If you were to Google the name Jesus today, you’d instantly get about 181 million hits. Search for Jesus at Amazon.com and you’ll find 261,474 books about him. Given the smorgasbord of competing views, can we still have confidence in the historical Jesus? Many people want to regard Jesus not as God but as a good, moral man or as an exceptionally wise prophet who spoke many profound truths. Scholars often pass off that conclusion as the only acceptable one that people can reach by the intellectual process. Many people simply nod their heads in agreement and never trouble themselves to see the fallacy of such reasoning.
Jesus claimed to be God, and to him it was of fundamental importance that men and women believed him to be who he was. Either we believe him, or we don’t. He didn’t leave us any wiggle room for in-between, watered-down alternatives. One who claimed what Jesus claimed about himself couldn’t be a good moral man or a prophet. That option isn’t open to us, and Jesus never intended it to be.
C. S. Lewis, former professor at Cambridge University and once an agnostic, understood this issue clearly. He writes:
I am trying here to prevent anyone saying the really foolish thing that people often say about Him: ‘I’m ready to accept Jesus as a great moral teacher, but I don’t accept His claim to be God.’ That is the one thing we must not say. A man who was merely a man and said the sort of things Jesus said would not be a great moral teacher. He would either be a lunatic—on a level with the man who says he is a poached egg—or else he would be the Devil of Hell. You must make your choice. Either this man was, and is, the Son of God: or else a madman or something worse.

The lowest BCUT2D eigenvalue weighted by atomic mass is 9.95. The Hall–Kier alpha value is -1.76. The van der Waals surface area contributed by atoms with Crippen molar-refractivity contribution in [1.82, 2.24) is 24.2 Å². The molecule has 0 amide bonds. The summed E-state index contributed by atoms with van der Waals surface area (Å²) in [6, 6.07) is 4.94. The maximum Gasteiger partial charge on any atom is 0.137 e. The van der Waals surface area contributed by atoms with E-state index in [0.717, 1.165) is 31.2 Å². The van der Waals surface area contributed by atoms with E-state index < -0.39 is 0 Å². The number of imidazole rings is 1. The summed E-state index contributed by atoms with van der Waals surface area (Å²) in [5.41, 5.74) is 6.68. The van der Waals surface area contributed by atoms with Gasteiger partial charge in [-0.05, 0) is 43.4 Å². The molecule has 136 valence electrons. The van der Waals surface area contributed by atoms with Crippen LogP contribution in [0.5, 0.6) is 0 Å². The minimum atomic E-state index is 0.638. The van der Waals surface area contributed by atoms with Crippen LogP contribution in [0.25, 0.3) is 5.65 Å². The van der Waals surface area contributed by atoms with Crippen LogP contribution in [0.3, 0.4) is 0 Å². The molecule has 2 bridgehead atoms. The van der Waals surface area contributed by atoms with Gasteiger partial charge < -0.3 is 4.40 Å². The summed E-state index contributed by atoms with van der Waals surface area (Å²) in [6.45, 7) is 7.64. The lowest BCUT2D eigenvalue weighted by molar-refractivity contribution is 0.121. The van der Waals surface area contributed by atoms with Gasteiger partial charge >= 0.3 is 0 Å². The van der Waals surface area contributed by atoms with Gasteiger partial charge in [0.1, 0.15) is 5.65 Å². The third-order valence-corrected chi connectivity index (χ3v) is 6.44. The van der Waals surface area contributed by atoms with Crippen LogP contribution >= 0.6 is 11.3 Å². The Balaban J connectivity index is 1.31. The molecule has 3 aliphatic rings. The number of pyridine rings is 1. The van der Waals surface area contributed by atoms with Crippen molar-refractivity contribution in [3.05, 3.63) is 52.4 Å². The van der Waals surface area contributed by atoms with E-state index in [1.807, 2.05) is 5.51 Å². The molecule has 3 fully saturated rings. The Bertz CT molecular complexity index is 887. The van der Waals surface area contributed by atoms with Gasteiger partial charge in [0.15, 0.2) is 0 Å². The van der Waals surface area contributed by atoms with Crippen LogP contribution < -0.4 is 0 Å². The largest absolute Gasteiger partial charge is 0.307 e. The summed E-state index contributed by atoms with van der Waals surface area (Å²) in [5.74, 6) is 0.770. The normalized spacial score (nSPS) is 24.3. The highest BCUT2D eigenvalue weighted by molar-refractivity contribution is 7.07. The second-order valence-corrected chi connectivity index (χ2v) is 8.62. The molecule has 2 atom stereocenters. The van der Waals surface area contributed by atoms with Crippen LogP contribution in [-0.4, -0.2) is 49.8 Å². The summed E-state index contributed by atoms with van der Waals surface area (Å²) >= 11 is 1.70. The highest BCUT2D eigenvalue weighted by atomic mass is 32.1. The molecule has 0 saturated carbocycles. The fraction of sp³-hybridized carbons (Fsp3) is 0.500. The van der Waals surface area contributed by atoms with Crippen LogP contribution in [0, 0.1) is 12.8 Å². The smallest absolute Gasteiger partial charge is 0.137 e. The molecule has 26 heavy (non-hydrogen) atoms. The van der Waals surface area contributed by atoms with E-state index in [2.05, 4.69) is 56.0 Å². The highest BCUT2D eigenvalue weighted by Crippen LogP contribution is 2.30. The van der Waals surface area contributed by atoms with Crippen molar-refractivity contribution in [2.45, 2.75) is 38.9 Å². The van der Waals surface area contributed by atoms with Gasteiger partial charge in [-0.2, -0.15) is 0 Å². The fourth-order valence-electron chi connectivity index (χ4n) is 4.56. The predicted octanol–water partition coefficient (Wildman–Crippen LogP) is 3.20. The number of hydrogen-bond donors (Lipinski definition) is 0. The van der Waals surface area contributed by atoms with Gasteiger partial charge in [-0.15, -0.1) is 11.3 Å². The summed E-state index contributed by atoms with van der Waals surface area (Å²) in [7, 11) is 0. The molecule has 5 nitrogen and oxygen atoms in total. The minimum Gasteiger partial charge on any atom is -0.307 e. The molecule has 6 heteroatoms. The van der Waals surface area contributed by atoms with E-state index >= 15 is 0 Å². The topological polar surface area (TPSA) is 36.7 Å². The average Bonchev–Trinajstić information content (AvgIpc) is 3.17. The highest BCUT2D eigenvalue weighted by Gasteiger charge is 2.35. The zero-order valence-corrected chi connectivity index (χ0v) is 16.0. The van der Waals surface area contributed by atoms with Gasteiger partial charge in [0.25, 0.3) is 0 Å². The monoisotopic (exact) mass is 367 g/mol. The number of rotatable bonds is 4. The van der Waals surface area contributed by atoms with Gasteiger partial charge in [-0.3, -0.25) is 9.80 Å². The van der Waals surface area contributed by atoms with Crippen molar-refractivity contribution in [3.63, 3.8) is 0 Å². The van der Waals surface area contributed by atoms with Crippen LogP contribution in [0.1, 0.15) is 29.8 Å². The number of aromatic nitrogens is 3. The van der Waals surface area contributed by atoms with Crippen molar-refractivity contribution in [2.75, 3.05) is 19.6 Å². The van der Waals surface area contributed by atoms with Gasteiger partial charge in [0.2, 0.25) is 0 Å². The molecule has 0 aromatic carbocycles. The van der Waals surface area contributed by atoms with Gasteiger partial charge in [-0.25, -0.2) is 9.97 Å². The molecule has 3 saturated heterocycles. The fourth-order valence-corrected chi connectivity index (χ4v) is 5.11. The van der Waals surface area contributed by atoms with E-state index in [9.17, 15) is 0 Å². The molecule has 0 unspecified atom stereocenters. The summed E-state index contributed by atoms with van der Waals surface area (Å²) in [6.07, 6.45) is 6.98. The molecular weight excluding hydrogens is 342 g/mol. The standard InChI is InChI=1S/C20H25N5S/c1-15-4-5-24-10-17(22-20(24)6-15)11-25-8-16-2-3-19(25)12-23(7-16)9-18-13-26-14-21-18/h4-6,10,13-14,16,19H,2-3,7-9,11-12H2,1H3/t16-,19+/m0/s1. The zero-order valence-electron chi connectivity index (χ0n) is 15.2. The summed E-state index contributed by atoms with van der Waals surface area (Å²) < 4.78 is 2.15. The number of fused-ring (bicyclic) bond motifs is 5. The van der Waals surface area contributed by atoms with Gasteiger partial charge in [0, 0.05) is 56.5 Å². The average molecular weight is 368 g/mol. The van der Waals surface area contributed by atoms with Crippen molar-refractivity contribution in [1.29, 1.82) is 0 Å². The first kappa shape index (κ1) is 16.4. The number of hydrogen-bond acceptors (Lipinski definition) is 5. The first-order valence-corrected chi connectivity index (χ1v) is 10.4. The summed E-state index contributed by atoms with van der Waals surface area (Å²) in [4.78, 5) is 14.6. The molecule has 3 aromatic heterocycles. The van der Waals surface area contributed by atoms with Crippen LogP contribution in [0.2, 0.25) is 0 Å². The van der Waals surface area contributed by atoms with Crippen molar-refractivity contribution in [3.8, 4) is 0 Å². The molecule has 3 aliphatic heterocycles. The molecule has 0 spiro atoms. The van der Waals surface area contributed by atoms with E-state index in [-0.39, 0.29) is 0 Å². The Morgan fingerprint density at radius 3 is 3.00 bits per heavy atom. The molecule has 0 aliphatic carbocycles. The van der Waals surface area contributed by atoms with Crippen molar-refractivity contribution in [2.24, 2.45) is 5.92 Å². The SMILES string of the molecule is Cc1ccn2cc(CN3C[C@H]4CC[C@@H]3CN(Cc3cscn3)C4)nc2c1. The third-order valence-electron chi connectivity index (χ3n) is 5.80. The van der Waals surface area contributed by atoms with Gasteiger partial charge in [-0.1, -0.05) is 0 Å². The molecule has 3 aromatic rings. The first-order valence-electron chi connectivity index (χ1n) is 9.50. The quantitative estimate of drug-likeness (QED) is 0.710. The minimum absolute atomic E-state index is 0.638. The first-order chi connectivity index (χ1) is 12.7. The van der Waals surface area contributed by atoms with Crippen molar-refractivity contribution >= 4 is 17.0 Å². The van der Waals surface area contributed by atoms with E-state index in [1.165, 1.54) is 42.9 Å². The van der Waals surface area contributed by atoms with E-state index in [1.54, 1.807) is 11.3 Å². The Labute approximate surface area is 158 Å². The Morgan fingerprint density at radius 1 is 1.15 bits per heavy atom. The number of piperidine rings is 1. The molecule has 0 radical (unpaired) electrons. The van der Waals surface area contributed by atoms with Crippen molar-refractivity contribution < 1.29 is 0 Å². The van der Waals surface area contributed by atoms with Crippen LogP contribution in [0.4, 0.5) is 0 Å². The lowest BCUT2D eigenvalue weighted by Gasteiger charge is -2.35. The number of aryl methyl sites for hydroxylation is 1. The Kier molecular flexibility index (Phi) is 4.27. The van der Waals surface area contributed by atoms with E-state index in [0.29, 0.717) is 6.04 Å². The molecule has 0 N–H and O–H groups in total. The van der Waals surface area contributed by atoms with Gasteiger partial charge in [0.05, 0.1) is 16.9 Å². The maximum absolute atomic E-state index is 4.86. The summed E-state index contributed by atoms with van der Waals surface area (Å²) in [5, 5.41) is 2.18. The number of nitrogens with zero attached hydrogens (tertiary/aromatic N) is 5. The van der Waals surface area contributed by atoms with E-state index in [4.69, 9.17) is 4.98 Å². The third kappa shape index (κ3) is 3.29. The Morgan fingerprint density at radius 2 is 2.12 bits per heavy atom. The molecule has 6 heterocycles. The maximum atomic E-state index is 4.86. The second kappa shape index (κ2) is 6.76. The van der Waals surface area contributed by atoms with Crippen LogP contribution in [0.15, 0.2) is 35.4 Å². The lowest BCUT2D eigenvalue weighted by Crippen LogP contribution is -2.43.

Then Lewis adds:
You can shut Him up for a fool, you can spit at Him and kill Him as a demon, or you can fall at His feet and call Him Lord and God. But let us not come up with any patronizing nonsense about his being a great human teacher. He has not left that open to us. He did not intend to.1
We have just released a new Bible Study based on the book: More Than a Carpenter, by Josh McDowell
These lessons are available on Amazon, as well as a part of the Good Questions Have Groups Talking Subscription Service. Like Netflix for Bible Lessons, one low subscription gives you access to all our lessons–thousands of them. For a medium-sized church, lessons are as little as $10 per teacher per year.
Each lesson consists of 20 or so ready-to-use questions that get groups talking. Answers are provided in the form of quotes from respected authors such as John Piper, Max Lucado and Beth Moore.
These lessons will save you time as well as provide deep insights from some of the great writers and thinkers from today and generations past. I also include quotes from the same commentaries that your pastor uses in sermon preparation.
Ultimately, the goal is to create conversations that change lives.